The state Senate gave preliminary approval Friday to a bill letting the Wake County Board of Commissioners take control of school construction away from the school board.
An earlier bill passed by the Senate that affected Wake and eight other counties has stalled in the House. Senate Republicans revived the issue by changing a different bill about school funding into one giving construction authority only to the Wake commissioners.
“The intent, of course, is to allow the school board members to have more time to focus on education needs and the Wake County Commissioners – the more business-oriented folks – to be able to focus on the real estate, construction and site-acquisition needs for the county,” said Sen. Neal Hunt, a Raleigh Republican who introduced the initial bill.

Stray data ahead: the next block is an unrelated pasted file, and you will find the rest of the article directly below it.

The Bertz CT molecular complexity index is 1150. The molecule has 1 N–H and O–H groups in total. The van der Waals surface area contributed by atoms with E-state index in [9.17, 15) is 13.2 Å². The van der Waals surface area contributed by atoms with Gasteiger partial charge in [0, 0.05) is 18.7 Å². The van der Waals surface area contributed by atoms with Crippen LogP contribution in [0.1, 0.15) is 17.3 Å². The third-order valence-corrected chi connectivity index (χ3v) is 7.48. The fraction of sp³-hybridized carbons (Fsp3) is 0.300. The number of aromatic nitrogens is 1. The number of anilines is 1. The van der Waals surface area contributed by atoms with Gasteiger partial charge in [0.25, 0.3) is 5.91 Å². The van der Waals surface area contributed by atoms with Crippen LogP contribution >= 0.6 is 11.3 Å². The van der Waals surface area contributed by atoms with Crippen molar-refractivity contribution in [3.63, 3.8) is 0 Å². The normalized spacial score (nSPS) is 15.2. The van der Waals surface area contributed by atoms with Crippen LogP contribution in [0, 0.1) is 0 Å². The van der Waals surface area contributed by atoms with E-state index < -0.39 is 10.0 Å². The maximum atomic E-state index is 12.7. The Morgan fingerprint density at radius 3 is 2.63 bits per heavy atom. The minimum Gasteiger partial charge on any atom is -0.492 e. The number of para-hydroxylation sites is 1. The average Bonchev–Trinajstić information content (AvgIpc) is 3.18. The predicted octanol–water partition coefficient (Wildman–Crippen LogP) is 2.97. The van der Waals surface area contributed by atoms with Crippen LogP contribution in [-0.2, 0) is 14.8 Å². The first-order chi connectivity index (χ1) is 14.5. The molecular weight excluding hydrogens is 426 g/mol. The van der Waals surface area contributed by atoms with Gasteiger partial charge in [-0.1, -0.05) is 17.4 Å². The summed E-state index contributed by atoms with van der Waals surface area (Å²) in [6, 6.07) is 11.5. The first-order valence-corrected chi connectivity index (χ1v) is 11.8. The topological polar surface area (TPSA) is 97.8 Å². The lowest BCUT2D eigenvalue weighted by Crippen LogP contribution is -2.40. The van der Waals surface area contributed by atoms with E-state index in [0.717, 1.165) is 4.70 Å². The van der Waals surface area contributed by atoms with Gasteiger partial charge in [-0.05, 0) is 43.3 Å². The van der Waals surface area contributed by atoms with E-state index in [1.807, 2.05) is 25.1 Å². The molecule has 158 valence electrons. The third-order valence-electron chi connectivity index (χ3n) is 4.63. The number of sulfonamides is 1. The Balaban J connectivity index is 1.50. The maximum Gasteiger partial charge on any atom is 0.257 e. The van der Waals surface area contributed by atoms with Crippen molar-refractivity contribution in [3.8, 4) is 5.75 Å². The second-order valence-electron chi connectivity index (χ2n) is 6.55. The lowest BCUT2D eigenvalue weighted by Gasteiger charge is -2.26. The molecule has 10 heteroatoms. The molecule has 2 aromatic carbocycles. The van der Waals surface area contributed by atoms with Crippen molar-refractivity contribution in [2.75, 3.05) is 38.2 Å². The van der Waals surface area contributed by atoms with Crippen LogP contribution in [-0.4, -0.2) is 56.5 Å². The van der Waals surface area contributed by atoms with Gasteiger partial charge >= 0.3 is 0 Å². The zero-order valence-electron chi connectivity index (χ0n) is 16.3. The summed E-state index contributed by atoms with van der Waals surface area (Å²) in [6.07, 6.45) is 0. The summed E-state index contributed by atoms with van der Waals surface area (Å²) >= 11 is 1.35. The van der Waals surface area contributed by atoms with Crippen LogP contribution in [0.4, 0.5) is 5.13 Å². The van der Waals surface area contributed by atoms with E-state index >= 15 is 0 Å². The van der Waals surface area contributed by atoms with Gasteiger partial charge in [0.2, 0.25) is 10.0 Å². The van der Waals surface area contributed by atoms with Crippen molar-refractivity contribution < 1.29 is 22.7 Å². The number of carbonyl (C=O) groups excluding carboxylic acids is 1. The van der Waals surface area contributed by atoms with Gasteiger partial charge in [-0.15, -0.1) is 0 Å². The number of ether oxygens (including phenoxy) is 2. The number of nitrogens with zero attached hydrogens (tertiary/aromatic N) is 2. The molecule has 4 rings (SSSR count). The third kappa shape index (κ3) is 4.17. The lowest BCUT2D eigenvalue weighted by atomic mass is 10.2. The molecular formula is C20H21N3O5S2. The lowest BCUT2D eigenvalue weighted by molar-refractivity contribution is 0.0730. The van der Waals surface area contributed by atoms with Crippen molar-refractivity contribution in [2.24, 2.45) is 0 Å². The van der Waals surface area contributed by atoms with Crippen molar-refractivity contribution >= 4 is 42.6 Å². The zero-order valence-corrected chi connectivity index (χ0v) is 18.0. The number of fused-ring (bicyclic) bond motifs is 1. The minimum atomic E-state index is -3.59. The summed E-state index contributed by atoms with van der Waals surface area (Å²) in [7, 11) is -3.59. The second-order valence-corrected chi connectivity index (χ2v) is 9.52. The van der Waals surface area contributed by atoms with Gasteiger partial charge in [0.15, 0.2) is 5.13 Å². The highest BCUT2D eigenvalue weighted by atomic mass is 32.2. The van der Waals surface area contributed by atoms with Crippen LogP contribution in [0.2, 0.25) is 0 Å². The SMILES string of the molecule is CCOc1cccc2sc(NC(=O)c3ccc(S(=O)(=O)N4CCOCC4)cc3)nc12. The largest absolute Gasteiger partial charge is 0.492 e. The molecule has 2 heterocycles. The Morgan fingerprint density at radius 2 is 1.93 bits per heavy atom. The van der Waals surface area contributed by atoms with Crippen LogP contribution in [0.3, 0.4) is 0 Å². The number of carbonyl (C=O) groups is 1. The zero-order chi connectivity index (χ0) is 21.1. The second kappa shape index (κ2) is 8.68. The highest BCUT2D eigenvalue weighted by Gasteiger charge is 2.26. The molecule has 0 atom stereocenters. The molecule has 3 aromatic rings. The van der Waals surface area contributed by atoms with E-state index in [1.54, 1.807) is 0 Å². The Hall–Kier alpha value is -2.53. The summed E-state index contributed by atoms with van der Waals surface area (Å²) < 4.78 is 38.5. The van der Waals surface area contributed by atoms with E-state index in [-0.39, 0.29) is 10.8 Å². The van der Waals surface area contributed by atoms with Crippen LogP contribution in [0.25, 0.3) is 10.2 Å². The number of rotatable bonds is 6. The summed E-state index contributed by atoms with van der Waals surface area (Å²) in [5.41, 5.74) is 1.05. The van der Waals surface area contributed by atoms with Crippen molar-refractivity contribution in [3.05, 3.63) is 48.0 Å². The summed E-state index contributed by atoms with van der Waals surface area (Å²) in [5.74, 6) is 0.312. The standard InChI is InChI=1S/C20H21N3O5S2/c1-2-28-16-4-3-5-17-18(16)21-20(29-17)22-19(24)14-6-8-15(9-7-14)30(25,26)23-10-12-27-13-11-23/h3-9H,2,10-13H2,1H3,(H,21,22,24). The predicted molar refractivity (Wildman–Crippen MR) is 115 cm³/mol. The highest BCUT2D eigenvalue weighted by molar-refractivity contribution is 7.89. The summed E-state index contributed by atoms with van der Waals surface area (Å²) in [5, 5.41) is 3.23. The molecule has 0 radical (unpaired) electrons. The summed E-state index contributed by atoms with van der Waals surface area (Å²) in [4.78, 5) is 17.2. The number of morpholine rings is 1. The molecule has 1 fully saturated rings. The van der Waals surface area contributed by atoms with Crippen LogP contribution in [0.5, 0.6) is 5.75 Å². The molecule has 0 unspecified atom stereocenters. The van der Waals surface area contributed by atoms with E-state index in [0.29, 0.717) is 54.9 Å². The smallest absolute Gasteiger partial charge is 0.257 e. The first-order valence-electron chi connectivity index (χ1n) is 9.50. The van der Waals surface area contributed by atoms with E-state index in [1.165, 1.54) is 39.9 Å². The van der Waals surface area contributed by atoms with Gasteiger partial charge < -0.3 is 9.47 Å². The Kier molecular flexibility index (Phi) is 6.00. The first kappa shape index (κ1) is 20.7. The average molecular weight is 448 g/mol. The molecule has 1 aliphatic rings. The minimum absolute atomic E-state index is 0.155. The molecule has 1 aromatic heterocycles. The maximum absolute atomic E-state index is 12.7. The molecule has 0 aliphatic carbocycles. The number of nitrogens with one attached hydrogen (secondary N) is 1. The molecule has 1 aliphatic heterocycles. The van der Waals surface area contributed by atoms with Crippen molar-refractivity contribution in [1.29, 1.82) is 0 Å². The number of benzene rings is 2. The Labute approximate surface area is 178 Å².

The bill passed 26-9 along partisan lines with a final vote to take place next week. House Bill 726 would make Wake the only one of the state’s 100 counties where the commissioners and not the school board are in charge of school construction.
Sign Up and Save
Get six months of free digital access to The News & Observer
“This is a bad bill for Wake County, and I think a lot of you know that,” Sen. Dan Blue, a Raleigh Democrat, said on the floor of the Senate before the vote.
Pending final approval in the Senate and in the House, the Wake-only bill would go into law since, as a local bill, it doesn’t require the signature of Gov. Pat McCrory.
Blue unsuccessfully proposed a pair of amendments Friday. One would have scheduled a referendum by Wake voters in November 2014 before the change could be implemented.
The other amendment would have delayed implementation of the bill until Dec. 31, 2014. That date would come after next year’s elections, when all four Republican county commissioners who backed the construction change would be on the ballot.
The bill would let Wake commissioners pass a resolution to take over locating, building, owning, maintaining and renovating schools.